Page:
When he did go back to work in the barber shop in the Robert E. Lee Hotel, where he worked on a commission basis, there is much evidence that, primarily on account of the fractured collar bone, he was permanently injured, suffering a general disability with relation to his occupation of 33%; that he could then work slowly, for short periods and under considerable difficulty; that his condition was such that it would tend to become worse rather than better; that in the future, during his lifetime, he would suffer damages on account of disability, pain and suffering, loss of earnings, etc. The mass of evidence bearing upon the permanency and character of plaintiff's injury shows clearly that future damages figured largely in the consideration of the issue as to damages.

The record shows: "The plaintiff introduced into evidence from the General Statutes of North Carolina, Section 8-46, being the mortuary tables, that portion which reads as follows: `Completed Age, 57, Expectation, 16.1 years.'"

There was other evidence, some favorable and other unfavorable to plaintiff, bearing upon his health prior to as well as subsequent to his fall on 21 January, 1954.

In arriving at plaintiff's life expectancy, a vital factor incident to the determination of future damages and the present value thereof, the instruction was: "* * * the Court charges you that * * *, if you come to consider this third issue, you may take into consideration the mortuary tables which were introduced as to the life expectancy of the plaintiff in this case, * * *." The court then added: "and that you may take into consideration all of the evidence that has been introduced here as to plaintiff's losses from work, his loss from his earnings, and the expense that he has been put to by hospital, doctor and medical bills, and his mental suffering, his bodily suffering, that in the past and take into consideration that which he may suffer in the future, as the Court has just related to you." It will be noted that the additional instruction thus quoted, which immediately follows the reference to the mortuary tables, deals solely with other aspects of damages, not with the determination of life expectancy.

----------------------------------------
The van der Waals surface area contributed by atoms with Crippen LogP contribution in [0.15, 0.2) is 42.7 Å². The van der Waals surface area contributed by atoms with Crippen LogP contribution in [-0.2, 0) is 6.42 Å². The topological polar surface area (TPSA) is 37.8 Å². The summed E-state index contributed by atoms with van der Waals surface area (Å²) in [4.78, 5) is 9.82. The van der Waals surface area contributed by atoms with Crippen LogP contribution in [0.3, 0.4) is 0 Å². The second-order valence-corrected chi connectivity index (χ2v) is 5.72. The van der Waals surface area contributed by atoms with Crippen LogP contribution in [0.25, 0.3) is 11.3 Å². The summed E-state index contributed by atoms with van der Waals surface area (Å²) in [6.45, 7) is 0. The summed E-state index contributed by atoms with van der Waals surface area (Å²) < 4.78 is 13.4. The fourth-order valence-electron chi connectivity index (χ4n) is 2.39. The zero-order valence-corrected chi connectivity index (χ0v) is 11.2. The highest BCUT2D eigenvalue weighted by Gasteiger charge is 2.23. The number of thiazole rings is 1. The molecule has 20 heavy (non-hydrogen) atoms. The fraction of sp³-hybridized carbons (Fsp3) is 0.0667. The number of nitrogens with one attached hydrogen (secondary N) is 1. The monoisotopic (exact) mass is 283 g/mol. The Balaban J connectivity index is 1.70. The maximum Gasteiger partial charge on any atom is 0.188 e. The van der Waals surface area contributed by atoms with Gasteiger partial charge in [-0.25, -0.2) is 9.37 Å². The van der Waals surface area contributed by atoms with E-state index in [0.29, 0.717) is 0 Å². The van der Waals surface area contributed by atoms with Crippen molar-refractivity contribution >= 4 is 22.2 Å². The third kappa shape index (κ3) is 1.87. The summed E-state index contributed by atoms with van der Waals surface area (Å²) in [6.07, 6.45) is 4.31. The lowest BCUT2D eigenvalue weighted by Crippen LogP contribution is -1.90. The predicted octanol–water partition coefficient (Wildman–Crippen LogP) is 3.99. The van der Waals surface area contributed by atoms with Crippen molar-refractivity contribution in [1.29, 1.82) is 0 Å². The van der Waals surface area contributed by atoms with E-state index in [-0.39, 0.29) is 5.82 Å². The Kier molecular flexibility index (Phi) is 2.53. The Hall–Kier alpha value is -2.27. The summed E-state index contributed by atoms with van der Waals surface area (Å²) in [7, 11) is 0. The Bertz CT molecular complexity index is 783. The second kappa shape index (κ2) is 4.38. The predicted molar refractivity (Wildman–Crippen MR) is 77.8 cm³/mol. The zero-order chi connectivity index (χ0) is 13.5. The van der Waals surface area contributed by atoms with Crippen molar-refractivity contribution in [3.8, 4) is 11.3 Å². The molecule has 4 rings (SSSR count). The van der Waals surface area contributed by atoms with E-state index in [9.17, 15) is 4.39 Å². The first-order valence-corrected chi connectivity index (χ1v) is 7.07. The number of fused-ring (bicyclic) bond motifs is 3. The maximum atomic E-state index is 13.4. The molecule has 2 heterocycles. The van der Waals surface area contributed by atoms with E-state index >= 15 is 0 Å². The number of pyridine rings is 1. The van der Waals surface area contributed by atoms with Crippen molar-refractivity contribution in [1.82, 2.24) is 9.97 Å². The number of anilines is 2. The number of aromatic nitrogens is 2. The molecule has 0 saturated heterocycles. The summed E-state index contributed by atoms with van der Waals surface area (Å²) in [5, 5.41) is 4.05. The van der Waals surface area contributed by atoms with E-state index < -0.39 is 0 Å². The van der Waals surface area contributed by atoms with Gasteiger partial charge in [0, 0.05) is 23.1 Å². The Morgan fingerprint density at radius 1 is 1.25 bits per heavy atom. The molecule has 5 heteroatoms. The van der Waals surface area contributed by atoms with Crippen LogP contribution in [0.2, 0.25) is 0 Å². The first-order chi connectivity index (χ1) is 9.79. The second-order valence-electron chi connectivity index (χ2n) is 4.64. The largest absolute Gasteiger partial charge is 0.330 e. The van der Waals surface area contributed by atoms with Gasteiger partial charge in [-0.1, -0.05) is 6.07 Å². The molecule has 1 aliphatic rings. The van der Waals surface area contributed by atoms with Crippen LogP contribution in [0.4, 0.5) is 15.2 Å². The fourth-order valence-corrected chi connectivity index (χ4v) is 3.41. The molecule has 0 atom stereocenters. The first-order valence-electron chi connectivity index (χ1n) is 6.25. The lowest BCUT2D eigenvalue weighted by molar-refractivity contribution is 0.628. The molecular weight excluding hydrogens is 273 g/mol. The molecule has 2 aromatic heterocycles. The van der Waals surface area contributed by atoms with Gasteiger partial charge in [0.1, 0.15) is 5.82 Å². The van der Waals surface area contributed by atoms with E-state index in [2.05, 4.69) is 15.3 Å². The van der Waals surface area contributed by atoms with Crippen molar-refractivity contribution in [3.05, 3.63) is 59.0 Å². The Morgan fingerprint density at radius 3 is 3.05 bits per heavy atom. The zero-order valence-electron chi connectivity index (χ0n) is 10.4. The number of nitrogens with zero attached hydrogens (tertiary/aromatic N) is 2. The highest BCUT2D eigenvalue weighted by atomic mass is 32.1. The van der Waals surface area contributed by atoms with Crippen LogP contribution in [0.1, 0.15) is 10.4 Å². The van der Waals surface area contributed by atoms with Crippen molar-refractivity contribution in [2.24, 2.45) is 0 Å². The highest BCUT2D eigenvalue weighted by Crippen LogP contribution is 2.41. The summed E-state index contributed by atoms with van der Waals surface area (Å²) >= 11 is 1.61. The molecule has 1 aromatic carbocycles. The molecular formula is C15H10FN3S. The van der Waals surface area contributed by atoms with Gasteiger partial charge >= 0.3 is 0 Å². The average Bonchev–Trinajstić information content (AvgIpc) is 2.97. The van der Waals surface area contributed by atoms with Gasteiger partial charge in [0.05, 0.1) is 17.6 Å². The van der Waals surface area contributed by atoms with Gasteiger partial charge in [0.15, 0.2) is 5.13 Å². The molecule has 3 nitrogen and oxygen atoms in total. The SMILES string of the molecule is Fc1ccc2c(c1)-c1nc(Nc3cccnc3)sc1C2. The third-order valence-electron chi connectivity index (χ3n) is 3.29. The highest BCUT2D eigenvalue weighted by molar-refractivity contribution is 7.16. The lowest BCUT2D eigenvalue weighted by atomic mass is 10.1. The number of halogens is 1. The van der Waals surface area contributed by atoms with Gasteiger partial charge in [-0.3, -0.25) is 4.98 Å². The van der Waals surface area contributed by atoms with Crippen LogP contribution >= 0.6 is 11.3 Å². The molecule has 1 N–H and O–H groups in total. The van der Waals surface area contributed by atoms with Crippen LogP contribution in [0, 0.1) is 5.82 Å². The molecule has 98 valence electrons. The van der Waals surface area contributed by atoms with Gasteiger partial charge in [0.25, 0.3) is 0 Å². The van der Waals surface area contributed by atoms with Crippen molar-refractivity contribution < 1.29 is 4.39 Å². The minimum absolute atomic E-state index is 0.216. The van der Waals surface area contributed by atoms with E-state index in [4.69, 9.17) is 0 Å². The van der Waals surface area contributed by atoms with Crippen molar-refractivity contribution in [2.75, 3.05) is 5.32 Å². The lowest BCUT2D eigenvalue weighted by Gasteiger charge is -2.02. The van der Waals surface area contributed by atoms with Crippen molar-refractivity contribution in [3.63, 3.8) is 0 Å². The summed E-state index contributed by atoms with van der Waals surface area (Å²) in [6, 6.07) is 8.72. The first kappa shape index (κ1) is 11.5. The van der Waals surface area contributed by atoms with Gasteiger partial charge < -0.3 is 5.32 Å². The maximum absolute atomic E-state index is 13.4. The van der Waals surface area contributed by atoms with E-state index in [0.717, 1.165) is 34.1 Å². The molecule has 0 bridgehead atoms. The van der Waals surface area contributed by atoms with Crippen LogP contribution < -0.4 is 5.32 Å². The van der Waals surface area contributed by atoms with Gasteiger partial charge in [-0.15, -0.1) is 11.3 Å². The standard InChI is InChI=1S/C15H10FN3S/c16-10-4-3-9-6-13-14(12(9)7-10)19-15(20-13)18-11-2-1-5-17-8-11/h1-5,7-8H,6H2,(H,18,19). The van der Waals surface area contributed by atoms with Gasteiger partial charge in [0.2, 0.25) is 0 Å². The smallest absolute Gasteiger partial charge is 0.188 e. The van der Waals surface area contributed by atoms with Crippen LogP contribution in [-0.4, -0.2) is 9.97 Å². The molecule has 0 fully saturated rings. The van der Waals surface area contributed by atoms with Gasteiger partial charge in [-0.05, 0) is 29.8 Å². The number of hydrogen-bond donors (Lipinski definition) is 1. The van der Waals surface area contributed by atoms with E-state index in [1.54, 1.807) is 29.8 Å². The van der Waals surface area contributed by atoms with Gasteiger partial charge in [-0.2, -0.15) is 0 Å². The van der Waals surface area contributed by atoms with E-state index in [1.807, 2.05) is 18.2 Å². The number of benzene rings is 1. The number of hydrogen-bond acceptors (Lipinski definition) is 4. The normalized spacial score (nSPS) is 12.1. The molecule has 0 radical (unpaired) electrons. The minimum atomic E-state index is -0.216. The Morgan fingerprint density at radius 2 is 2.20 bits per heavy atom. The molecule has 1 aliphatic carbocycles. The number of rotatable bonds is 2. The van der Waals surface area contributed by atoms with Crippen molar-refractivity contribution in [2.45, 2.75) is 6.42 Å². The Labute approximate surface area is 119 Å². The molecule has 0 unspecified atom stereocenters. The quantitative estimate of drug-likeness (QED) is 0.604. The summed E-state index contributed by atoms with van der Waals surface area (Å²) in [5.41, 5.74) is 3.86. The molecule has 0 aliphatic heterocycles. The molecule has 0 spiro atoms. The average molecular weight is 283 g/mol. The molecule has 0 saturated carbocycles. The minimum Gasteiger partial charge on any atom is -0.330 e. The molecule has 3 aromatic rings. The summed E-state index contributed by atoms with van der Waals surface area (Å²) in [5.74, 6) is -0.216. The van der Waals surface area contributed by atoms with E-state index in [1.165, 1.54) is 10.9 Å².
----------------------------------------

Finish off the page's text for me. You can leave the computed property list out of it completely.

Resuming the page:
The instruction is incomplete and erroneous. G.S. § 8-46 expressly provides that the statutory mortuary tables "shall be received in all courts and by all persons having power to determine litigation, as evidence, with other evidence as to the health, constitution and habits of such person, * * *."

The reference to the mortuary tables is the only reference in the charge, either by way of statement of law or by way of statement of contentions, bearing upon the life expectancy of plaintiff. Failure to instruct the jury that it was for the jury to determine the life expectancy of plaintiff, based upon the evidence as to his health, constitution and habits, in conjunction with which the mortuary tables were also for consideration as evidence, was calculated to convey the impression that the mortuary tables *717 constituted the sole guide for the jury and were determinative.

Upon the evidence in this record, the issues of negligence, contributory negligence and damages were for jury consideration. But we are constrained to hold that the error in the instruction relating to the mortuary tables, and the failure of the court to declare and explain the law arising on conflicting evidence relating to crucial and sharply disputed questions of fact, were of such prejudicial effect as to necessitate a new trial. It is so ordered.

New trial.